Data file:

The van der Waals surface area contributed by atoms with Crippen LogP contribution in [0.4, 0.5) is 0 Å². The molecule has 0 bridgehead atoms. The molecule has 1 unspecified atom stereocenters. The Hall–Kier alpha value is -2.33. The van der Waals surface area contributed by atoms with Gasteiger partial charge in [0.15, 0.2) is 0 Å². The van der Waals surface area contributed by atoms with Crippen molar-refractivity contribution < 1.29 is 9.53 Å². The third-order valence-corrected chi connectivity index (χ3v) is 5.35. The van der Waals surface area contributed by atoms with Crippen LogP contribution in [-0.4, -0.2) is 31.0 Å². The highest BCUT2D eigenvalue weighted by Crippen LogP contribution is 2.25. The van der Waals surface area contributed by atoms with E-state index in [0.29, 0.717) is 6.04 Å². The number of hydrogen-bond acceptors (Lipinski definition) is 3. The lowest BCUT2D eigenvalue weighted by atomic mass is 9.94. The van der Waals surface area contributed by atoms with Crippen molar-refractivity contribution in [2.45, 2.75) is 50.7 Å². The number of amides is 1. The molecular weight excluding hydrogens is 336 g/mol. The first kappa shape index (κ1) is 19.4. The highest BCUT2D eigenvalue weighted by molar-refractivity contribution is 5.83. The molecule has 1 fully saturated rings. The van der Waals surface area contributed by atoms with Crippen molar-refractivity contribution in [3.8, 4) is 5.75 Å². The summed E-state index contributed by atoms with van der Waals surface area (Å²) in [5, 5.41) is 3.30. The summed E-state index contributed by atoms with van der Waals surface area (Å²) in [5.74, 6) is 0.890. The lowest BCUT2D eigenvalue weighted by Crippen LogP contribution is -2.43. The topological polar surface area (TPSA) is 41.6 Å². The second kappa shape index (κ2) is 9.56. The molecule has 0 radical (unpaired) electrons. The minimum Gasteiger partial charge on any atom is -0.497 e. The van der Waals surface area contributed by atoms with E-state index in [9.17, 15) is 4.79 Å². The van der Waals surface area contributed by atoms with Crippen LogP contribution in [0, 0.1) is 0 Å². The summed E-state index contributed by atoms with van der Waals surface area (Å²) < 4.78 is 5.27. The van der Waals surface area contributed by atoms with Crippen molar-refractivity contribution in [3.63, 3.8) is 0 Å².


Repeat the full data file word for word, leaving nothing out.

The van der Waals surface area contributed by atoms with Crippen LogP contribution in [0.4, 0.5) is 0 Å². The molecule has 0 bridgehead atoms. The molecule has 1 unspecified atom stereocenters. The Hall–Kier alpha value is -2.33. The van der Waals surface area contributed by atoms with Gasteiger partial charge in [0.15, 0.2) is 0 Å². The van der Waals surface area contributed by atoms with Crippen molar-refractivity contribution < 1.29 is 9.53 Å². The third-order valence-corrected chi connectivity index (χ3v) is 5.35. The van der Waals surface area contributed by atoms with Crippen LogP contribution in [-0.4, -0.2) is 31.0 Å². The highest BCUT2D eigenvalue weighted by Crippen LogP contribution is 2.25. The van der Waals surface area contributed by atoms with E-state index in [0.29, 0.717) is 6.04 Å². The number of hydrogen-bond acceptors (Lipinski definition) is 3. The lowest BCUT2D eigenvalue weighted by atomic mass is 9.94. The van der Waals surface area contributed by atoms with Crippen molar-refractivity contribution in [2.45, 2.75) is 50.7 Å². The number of amides is 1. The molecular weight excluding hydrogens is 336 g/mol. The first kappa shape index (κ1) is 19.4. The highest BCUT2D eigenvalue weighted by molar-refractivity contribution is 5.83. The molecule has 1 fully saturated rings. The van der Waals surface area contributed by atoms with Crippen molar-refractivity contribution in [3.8, 4) is 5.75 Å². The summed E-state index contributed by atoms with van der Waals surface area (Å²) in [5, 5.41) is 3.30. The summed E-state index contributed by atoms with van der Waals surface area (Å²) in [5.74, 6) is 0.890. The lowest BCUT2D eigenvalue weighted by Crippen LogP contribution is -2.43. The topological polar surface area (TPSA) is 41.6 Å². The second kappa shape index (κ2) is 9.56. The molecule has 0 radical (unpaired) electrons. The minimum Gasteiger partial charge on any atom is -0.497 e. The van der Waals surface area contributed by atoms with E-state index in [9.17, 15) is 4.79 Å². The van der Waals surface area contributed by atoms with Crippen LogP contribution in [0, 0.1) is 0 Å². The summed E-state index contributed by atoms with van der Waals surface area (Å²) < 4.78 is 5.27. The van der Waals surface area contributed by atoms with Crippen molar-refractivity contribution in [3.63, 3.8) is 0 Å².